Every year the Polygon staff chooses 10 excellent games to award our Game of the Year honors, but that means some games we love don't quite make the cut. As with last year, we're running a series of opinion pieces by members of the Polygon staff explaining why certain games earned top marks from them even if they didn't make our staff-wide Game of the Year list.
The truth is, I'm part of the problem.
When Ori and the Blind Forest was first released in March of 2015, I didn't play it, and I have no good excuse for why that is. I had seen some videos and loved the look. I had heard it was a "Metroidvania" style exploration-focused game, which is one of my favorite genres. And I had listened to my colleague Arthur Gies raving about the game non-stop, both in and out of his excellent review.
But despite that all I didn't play Ori and the Blind Forest in March. I also didn't play it in April. Or May. Or all summer or through the fall. I didn't finally get around to loading up Ori on my Steam account until this month, just a few weeks ago, as I worked through a list of games I decided I had to try out before turning in my Game of the Year votes.
Within half an hour of starting Ori and the Blind Forest, I had one thought screaming in my head: Why did you wait so long, you dummy?
a strong start
Part of my immediate, forceful reaction to Ori was the game's unforgettable first 10 minutes. I've heard it compared to the tearjerker opening of Pixar's classic, Up. But rather than me describing it, you should really just watch it for yourself:
How fantastic is this? It gets across this beautiful, powerful story without the need for voice acting or lengthy exposition. Heck, there's barely even any words — just enough to set the stage for the game to come.
Compare it to the opening for another game I loved in 2015, but one that wasn't nearly as emotionally effective: Fallout 4. Here's a game that gives you around half an hour — three times as long as Ori! — to get to know and care about your player-created, husband-and-wife couple and their son, Shaun. You have the freedom to explore their house, get commentary on their suburban lives and engage in a bunch of dialogue and interaction.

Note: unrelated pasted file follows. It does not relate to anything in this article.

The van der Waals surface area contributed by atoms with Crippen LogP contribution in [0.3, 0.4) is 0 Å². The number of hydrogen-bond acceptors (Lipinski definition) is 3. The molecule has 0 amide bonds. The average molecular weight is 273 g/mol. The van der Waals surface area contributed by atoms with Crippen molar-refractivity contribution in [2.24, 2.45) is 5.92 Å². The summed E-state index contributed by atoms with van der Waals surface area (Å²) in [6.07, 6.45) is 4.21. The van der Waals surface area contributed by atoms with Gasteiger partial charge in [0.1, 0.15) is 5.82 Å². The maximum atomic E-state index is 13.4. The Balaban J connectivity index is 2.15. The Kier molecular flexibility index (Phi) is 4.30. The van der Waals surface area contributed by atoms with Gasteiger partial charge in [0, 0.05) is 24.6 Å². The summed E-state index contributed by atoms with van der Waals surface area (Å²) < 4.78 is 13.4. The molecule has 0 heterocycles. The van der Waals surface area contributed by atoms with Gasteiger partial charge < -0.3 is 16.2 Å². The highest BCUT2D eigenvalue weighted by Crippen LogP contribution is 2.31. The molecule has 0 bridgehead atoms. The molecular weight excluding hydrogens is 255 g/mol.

And yet within all of that, Fallout 4 never managed to actually make me feel connected to these people. Maybe it was the weird, mechanical facial animation or the heavy-handed dialogue. Maybe it was the lack of a strong musical track to carry the emotion — something Ori is an expert at taking advantage of.
Whatever the reason, I just didn't get pulled in in the same way, which meant I didn't much care when tragedy struck my loved ones in Fallout 4. Meanwhile, Ori had me biting back tears in minutes.
what about the rest of the game?
The good news is, Ori isn't a one-trick pony. I'm still working through the game — I'm just over the half-way point after about six or seven hours of messing around — but it has absolutely made an otherwise slow month for gaming one of my favorite of the year.
As previously mentioned, Ori and the Blind Forest is all about exploring lush 2D environments and then unlocking new powers so that you can explore even more. It employs some really intense platforming challenges, where you need to combine double jumps, wall jumps and bouncing off of creatures in the environments. It's ruthless, and I've died a lot while playing it.
If you missed it in 2015, don't do so again in 2016
It's a testament to Ori's brilliant design that I've never become too frustrated, even in areas where I die over and over. A few people on Twitter have told me that they gave up at some point, unable to complete a certain challenge or unwilling to keep throwing themselves at it. So far, I haven't felt that way.
A lot of my comfort with the game's level of difficulty is thanks to its clever checkpoint system. In addition to a small number of set save points spread throughout the game's levels, you can choose to spend some energy to place your own checkpoint. This energy is technically a limited resource, but it's abundant enough that I've learned to not be shy about throwing down new checkpoints fairly often.
I won't say that Ori's gameplay is transcendent in the same way as the opening minutes. But it absolutely is fun, polished, challenging and excellent — all the superlatives that any real Game of the Year contender wants. So it's a shame that it went under the radar of our staff and, it seems, a lot of gamers.
A "definitive edition" of Ori and the Blind Forest is planned for release in spring of 2016. This version will add new content as well as tweaks to the existing content based on fan feedback; maybe some of the more brutal segments will be a little more forgiving for those who had trouble this time around. But as long as that definitive edition maintains the beautiful soul at the heart of Ori and the Blind Forest, I implore you: If you missed it in 2015, don't do so again in 2016.